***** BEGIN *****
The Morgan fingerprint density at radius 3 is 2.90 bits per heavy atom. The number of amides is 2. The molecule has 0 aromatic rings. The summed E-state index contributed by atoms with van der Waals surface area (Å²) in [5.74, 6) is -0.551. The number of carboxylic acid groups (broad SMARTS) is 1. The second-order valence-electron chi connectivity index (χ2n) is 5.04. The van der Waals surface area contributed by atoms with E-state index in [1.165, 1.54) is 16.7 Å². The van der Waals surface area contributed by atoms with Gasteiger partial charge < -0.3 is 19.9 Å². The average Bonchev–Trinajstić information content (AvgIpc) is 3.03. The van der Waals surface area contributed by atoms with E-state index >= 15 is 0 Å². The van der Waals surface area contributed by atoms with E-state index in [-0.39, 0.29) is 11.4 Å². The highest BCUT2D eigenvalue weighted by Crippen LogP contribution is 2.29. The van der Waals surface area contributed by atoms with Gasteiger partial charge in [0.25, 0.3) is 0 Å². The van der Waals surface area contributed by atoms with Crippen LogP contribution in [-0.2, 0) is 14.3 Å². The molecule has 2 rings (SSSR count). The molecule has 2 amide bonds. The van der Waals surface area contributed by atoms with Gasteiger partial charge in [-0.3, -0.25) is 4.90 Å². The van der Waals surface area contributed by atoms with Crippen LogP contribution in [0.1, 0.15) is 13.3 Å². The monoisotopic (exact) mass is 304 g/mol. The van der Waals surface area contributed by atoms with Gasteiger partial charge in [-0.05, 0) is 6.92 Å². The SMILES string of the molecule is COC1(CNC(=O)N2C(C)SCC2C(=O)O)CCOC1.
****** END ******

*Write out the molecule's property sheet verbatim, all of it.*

The Morgan fingerprint density at radius 3 is 2.90 bits per heavy atom. The number of amides is 2. The molecule has 0 aromatic rings. The summed E-state index contributed by atoms with van der Waals surface area (Å²) in [5.74, 6) is -0.551. The number of carboxylic acid groups (broad SMARTS) is 1. The second-order valence-electron chi connectivity index (χ2n) is 5.04. The van der Waals surface area contributed by atoms with E-state index in [1.165, 1.54) is 16.7 Å². The van der Waals surface area contributed by atoms with Gasteiger partial charge < -0.3 is 19.9 Å². The average Bonchev–Trinajstić information content (AvgIpc) is 3.03. The van der Waals surface area contributed by atoms with E-state index >= 15 is 0 Å². The van der Waals surface area contributed by atoms with E-state index in [-0.39, 0.29) is 11.4 Å². The highest BCUT2D eigenvalue weighted by Crippen LogP contribution is 2.29. The van der Waals surface area contributed by atoms with Gasteiger partial charge in [0.25, 0.3) is 0 Å². The van der Waals surface area contributed by atoms with Crippen LogP contribution in [-0.2, 0) is 14.3 Å². The molecule has 2 rings (SSSR count). The molecule has 2 amide bonds. The van der Waals surface area contributed by atoms with Gasteiger partial charge in [-0.3, -0.25) is 4.90 Å². The van der Waals surface area contributed by atoms with Crippen LogP contribution in [0.1, 0.15) is 13.3 Å². The monoisotopic (exact) mass is 304 g/mol. The van der Waals surface area contributed by atoms with Gasteiger partial charge in [-0.05, 0) is 6.92 Å². The SMILES string of the molecule is COC1(CNC(=O)N2C(C)SCC2C(=O)O)CCOC1.